One year later: high school shooting prompts security changes, influences legislation
DIXON – A year ago today an armed student opened fire in Dixon High School and caused a ripple effect throughout the area to put a closer eye to security and training.
On the morning of May 16, then 19-year-old DHS senior Matthew A. Milby Jr. started shooting in a school hallway with a 9mm semi-automatic rifle near the gym filled with about 180 of his classmates practicing for graduation.
Milby fired at gym teacher Andrew McKay, then took off running when confronted by school resource officer Mark Dallas, who chased him outside. Milby shot at Dallas, and Dallas returned fire, striking him in the shoulder and the hip. No others were injured.
The school district did an analysis of the incident and reviewed feedback from law enforcers and community members on what went well, what needs to be tweaked, and what needs to be changed regarding school safety and the response to a crisis.
The district also took another look at security upgrades, which were already planned for in the multi-million dollar project to make improvements to the high school and bring it up to code. The School Board signed off in October on $117,816 of new security cameras and other upgrades after working with law enforcement on recommendations.
School districts throughout the area introduced or sped up plans to have their own school resource officers in place, including Morrison, Oregon, Erie and Eastland districts as well as Sauk Valley Community College.
About a week after the shooting, a bill was introduced that would allow school districts to put a tax increase referendum on the ballot to pay for school resource officers, but it died in committee.
State Rep. Tom Demmer introduced mirror legislation earlier this year, which passed the House in late March and is currently in the Senate.
“Student safety is a paramount concern for all school districts, and budget constraints often limit the resources they are able to provide to enhance student safety and well-being,” Demmer said after the bill passed the House. “HB 3244 allows, by referendum and the approval of local voters, more local control so that individual school districts can make staffing decisions involving school resource officers and mental health professionals that are in their students’ best interests.”
Last year marked a record 97 school shootings throughout the country, more than double 2017, according to the K-12 school shooting database by the Center for Homeland Defense and Security.
Sgt. Dallas started in law enforcement 25 years ago and has been with the Dixon Police Department for nearly 16 years, the last 5 he’s spent as the high school resource officer.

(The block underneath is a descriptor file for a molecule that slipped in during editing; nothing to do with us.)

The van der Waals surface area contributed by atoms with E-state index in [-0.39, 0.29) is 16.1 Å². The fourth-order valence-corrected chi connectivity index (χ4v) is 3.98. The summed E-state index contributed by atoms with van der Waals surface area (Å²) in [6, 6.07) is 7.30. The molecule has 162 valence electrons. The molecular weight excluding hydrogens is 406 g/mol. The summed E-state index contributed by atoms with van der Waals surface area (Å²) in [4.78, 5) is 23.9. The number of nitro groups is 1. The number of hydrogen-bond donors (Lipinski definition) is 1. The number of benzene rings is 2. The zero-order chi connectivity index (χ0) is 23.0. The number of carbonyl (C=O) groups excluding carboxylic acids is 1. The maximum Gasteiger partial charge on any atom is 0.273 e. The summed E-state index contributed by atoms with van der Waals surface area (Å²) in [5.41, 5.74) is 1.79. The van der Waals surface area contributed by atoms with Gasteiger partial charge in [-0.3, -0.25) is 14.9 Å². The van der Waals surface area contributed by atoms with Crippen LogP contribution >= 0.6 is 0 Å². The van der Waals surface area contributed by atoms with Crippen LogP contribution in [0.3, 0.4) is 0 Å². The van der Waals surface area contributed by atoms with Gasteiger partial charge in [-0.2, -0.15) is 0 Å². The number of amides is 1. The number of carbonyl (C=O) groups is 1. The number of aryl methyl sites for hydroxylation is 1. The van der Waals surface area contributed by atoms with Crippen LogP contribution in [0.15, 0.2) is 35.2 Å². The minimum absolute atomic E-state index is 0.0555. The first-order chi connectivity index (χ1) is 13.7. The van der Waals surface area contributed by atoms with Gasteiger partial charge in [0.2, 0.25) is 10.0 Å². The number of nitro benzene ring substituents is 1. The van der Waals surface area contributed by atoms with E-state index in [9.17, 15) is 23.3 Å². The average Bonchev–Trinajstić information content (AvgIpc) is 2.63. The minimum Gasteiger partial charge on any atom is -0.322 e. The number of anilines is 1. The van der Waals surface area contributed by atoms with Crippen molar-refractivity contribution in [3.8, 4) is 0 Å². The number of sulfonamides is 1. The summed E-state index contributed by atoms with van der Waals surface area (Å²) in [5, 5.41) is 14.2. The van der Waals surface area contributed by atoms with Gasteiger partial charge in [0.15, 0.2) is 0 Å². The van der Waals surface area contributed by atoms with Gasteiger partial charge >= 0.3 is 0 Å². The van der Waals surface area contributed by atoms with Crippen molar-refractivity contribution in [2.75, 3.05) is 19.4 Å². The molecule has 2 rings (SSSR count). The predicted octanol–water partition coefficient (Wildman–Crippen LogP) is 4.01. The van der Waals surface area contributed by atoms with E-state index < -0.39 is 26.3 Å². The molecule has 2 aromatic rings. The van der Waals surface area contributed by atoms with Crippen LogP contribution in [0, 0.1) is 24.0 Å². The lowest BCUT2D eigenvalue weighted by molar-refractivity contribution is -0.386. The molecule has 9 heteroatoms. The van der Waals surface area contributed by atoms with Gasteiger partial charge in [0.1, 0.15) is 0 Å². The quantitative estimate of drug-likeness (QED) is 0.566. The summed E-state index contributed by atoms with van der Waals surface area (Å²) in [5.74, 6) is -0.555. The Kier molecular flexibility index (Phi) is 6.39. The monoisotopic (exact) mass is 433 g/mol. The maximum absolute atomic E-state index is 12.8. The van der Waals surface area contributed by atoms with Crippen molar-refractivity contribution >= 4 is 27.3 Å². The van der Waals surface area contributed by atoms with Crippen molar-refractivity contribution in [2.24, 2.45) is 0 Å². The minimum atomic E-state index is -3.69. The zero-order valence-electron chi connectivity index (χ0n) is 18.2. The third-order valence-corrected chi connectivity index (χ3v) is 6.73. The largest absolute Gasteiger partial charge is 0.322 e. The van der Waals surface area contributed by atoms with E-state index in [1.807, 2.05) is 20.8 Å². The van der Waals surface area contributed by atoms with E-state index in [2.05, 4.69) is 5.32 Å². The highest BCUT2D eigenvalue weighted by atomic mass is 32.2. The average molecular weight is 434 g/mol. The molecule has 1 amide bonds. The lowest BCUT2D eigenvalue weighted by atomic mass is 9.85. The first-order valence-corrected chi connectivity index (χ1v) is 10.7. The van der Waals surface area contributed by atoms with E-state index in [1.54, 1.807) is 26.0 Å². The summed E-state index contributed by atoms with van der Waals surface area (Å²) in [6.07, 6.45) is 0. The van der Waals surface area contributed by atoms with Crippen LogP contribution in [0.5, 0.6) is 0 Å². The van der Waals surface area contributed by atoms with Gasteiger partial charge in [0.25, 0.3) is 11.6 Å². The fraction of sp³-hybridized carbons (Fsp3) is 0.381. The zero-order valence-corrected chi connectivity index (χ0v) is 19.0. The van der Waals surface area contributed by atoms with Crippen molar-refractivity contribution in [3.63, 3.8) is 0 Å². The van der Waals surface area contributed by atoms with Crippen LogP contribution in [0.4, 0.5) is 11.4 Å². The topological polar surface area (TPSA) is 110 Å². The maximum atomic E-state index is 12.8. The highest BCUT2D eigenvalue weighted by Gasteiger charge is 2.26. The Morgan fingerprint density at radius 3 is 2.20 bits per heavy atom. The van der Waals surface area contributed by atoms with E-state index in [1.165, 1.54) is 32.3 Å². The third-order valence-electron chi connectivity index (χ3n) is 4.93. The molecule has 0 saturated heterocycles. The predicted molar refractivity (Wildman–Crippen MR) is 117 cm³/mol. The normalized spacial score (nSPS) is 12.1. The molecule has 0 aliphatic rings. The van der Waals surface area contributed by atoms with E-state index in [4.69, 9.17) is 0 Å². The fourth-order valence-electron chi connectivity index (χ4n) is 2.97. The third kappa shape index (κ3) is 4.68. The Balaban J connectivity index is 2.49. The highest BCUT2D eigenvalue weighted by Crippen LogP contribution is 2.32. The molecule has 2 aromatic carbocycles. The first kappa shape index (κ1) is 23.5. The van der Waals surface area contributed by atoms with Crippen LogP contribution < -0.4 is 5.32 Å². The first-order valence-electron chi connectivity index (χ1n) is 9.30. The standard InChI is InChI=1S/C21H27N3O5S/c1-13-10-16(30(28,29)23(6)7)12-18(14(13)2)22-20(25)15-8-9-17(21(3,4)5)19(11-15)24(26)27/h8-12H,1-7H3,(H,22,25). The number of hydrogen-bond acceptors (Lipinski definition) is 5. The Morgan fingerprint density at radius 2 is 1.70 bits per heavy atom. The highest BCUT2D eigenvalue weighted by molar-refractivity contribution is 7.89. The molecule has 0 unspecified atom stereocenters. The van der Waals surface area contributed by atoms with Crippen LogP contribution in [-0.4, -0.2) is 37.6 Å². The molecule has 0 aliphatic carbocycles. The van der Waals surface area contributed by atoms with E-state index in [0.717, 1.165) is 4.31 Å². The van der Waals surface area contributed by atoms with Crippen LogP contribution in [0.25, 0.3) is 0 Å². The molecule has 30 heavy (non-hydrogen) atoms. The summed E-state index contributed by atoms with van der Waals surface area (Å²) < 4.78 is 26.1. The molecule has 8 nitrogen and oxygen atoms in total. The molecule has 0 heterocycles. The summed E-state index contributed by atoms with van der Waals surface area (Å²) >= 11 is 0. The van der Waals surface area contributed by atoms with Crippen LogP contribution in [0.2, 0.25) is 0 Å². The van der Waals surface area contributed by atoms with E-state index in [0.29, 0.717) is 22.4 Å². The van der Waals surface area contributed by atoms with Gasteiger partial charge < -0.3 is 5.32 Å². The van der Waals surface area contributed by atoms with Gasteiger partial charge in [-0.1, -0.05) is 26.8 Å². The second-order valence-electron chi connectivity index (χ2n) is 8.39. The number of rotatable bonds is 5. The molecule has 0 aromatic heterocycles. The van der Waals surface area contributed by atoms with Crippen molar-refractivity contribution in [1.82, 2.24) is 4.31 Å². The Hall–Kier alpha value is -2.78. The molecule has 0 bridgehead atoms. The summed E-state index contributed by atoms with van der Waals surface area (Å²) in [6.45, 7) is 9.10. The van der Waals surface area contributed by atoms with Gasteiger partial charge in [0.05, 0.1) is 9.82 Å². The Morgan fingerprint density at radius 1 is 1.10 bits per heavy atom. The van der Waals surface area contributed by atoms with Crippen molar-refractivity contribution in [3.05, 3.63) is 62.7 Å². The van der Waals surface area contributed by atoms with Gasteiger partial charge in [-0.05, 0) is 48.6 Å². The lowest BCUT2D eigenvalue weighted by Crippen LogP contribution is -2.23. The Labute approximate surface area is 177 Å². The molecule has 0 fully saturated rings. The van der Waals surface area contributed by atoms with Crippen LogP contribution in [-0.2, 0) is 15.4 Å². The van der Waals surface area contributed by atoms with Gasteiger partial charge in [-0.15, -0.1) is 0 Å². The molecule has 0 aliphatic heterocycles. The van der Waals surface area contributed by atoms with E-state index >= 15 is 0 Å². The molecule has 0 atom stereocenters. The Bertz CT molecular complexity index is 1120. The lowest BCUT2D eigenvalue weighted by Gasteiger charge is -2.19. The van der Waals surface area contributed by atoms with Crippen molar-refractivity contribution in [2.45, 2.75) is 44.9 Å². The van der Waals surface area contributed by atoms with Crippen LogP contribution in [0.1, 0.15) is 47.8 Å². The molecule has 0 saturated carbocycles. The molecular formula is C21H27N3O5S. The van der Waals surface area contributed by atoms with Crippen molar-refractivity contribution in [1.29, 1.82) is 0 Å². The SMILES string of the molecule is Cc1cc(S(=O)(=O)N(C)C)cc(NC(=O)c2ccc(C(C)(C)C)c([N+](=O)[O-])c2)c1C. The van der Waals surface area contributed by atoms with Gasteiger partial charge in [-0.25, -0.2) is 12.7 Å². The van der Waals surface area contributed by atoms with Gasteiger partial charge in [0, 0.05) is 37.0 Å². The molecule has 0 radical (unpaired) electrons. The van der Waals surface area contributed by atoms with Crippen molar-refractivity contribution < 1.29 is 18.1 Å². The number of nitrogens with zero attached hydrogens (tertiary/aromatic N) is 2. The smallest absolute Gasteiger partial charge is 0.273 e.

He has been lauded on the local, state, national and international level for his quick thinking and heroic actions on the day
He’s racked up many awards and honors in the last year including being given the Medal of Valor by the Illinois Sheriffs’ Association and was named the 2018 Dixon Citizen of the Year.
President Donald Trump praised Dallas in October when he was named the 2018 Officer of the Year by the International Association of Chiefs of Police, and former Gov. Bruce Rauner proclaimed May 30, 2018, as Officer Mark Dallas Day.
Several other school officials and law enforcement have received commendations locally including DHS Principal Mike Grady, Athletic Director Jared Shaner, Coach Andrew McKay, Lee County Sheriff John Simonton, Dixon police Sgt. Mike Wolfley, and Illinois Armory National Guard Staff Sgts. Kelly Bishop and Blair Crum.
Milby unfit for trial
Milby, 20, was found unfit to stand trial in late March after a re-evaluation of his psychological state prompted by another hospitalization from an eating disorder he developed across several months.
He’s in the custody of the Department of Human Services and is being evaluated on a monthly basis to gauge his fitness for trial.
Milby was previously hospitalized in Rockford and Dixon for refusing to eat or to take medical treatment while in jail, and the county is paying more than $80,000 for his hospital care.
No motive for the shooting has been made public, nor has there been any indication who, if anyone, Milby was targeting that day.
He is charged with two counts of attempted murder and four counts involving aggravated discharge of a firearm. The charge involving Dallas carries 20 to 80 years in prison, with a potential 20-year enhancement; the other carries 6 to 30 years in prison, plus 20 years. The first two counts of aggravated discharge of a firearm carry 10 to 45 years; the other two 6 to 30 years. All require him to serve at least 85 percent.
Milby also is charged with two counts of aggravated battery and one of misdemeanor battery after investigators say he got into a brawl Aug. 31 with two other Lee County Jail inmates, climbed onto the back of one and tried to strangle him, and struck another. Neither of them were charged.
The felony is punishable by 2 to 5 years in prison on each count.